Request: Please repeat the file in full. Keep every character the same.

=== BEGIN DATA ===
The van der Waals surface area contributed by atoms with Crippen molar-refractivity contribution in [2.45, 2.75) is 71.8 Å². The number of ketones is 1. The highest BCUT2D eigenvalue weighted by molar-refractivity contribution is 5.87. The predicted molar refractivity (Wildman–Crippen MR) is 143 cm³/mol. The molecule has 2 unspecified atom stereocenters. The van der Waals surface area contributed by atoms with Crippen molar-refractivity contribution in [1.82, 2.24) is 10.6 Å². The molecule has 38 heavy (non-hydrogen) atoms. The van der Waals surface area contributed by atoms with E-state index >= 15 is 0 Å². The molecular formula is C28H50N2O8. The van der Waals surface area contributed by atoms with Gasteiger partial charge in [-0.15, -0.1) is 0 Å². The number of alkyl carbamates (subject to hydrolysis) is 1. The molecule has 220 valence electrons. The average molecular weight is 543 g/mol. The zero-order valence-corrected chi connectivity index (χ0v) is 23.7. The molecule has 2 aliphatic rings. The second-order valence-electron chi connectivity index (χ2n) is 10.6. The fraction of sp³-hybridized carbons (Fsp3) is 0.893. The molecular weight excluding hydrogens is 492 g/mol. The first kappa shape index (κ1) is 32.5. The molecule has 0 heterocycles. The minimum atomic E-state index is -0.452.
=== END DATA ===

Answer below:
The van der Waals surface area contributed by atoms with Crippen molar-refractivity contribution in [2.45, 2.75) is 71.8 Å². The number of ketones is 1. The highest BCUT2D eigenvalue weighted by molar-refractivity contribution is 5.87. The predicted molar refractivity (Wildman–Crippen MR) is 143 cm³/mol. The molecule has 2 unspecified atom stereocenters. The van der Waals surface area contributed by atoms with Crippen molar-refractivity contribution in [1.82, 2.24) is 10.6 Å². The molecule has 38 heavy (non-hydrogen) atoms. The van der Waals surface area contributed by atoms with E-state index >= 15 is 0 Å². The molecular formula is C28H50N2O8. The van der Waals surface area contributed by atoms with Gasteiger partial charge in [-0.15, -0.1) is 0 Å². The number of alkyl carbamates (subject to hydrolysis) is 1. The molecule has 220 valence electrons. The average molecular weight is 543 g/mol. The zero-order valence-corrected chi connectivity index (χ0v) is 23.7. The molecule has 2 aliphatic rings. The second-order valence-electron chi connectivity index (χ2n) is 10.6. The fraction of sp³-hybridized carbons (Fsp3) is 0.893. The molecular weight excluding hydrogens is 492 g/mol. The first kappa shape index (κ1) is 32.5. The molecule has 0 heterocycles. The minimum atomic E-state index is -0.452.